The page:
How Divorce Effects Kids Essay

This essay has a total of 995 words and 4 pages.

How Divorce Effects Kids

If two people love each other enough to get married, and together choose to form a
lifelong commitment, why are so many of these marriages ending? What does marriage mean to
people nowadays and why do people decide to get married? Records show us that people have
been getting married for as long as the earliest recorded history. There are many benefits
for couples who have a successful marriage. When a marriage begins to fail it is usually
due to a couple's inability to communicate, lack of a common goal, or a trust vs. mistrust
issue; therefore, more so than not, these types of situations will ultimately result in a
divorce. The most frequently asked question over the last two decades has been, "Does
divorce effect children and how so?" Studies have shown that divorce affects children in
many ways: affects their self-esteem, feels as thought they "lose" a parent, and takes
away their sense of family.

The divorce rate has quadrupled form 4.3 million in 1970 to 18.3 million in 1996 (quoted
form census bureau's release about its marital status and living arrangements). "The
number of children living with both parents declined from 85 to 68 percent between 1970
and 1996. The proportion of children living with one parent has grown from 12 percent to
28 percent during this same time span (Quoted from Census Bureau's release about its
report on marital status and living arrangements)". A person's first marriage, if it were
to end in divorce, will most likely end in the first 3 to 5 years (U.S. Bureau of the
Census, 1992, p. 4). "Half of all children will witness the breakup of a parent's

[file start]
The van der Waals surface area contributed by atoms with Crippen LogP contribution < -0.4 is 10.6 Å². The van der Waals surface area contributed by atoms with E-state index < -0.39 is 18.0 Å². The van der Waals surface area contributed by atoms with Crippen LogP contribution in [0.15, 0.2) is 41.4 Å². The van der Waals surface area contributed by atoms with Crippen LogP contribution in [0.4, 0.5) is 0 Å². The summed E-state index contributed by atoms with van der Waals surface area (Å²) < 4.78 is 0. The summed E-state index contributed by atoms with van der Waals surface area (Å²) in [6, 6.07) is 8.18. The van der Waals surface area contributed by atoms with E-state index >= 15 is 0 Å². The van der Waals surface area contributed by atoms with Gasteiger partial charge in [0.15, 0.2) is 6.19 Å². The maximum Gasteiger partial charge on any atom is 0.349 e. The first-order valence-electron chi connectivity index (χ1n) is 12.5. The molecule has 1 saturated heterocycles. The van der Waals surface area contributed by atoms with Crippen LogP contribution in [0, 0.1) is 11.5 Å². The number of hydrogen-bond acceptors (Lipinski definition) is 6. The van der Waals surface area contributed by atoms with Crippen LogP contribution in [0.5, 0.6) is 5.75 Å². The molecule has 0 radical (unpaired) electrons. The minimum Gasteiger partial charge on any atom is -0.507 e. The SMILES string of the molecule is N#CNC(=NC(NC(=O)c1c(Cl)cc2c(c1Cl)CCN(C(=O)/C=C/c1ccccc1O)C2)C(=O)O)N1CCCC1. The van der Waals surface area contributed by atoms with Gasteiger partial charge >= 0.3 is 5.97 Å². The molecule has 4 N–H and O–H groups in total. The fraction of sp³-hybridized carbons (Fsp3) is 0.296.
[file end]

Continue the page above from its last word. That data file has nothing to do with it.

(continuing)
marriage. Of these, close to half will also see the breakup of a parent's second marriage
(Furstenberg, Peterson, Nord, and Zill, "Life Course," 656ff. Cited on page76 of The
Abolition of Marriage, by Maggie Gallagher). "Since the introduction of "no-fault divorce"
in Canada 30 years ago, the rate of marital break-up has soared 600%. A third of all
marriages fail, and over a third of those break-ups involve children. One-fifth of
Canadian children have lost a parent to divorce, with an effect that some sociologists now
say can be, "worse than a parent's death." Younger people in the U.S. who are marrying for
the first time face roughly a 40-50% chance of divorcing in their lifetime under current
trends (U.S. Bureau of the Census, 1992, p. 5). Studies show that ten years after their
parents' divorce 30% of the children cope successfully in life, while 40% have mixed
successes with relationships, and personal problems. The remaining 30% continue to
struggle with significant relationship and personal problems (Wallerstein, 1989).

Divorce is a painful experience to go through for everyone who is involved. In reality,
divorce is the destruction of God's intentions of a true, loving family. Children of
divorced families are, in a sense, robbed of a special experience of having a family.
Children, in the mist of all of their confusion, usually turn to God to ask Him the one
question that remains on their minds, and that is, "why me?" These same children that go
through a divorce are worse off than children that come from families without divorce.
When parents split up, there are many different emotions children have to deal with,
usually by themselves. When these certain feelings are expressed it usually results in
abnormal behavior. "Adults and children are at increased risk for mental and physical
problems due to marital distress" (Fincham, Grych, & Osborne, 1993). The abnormal
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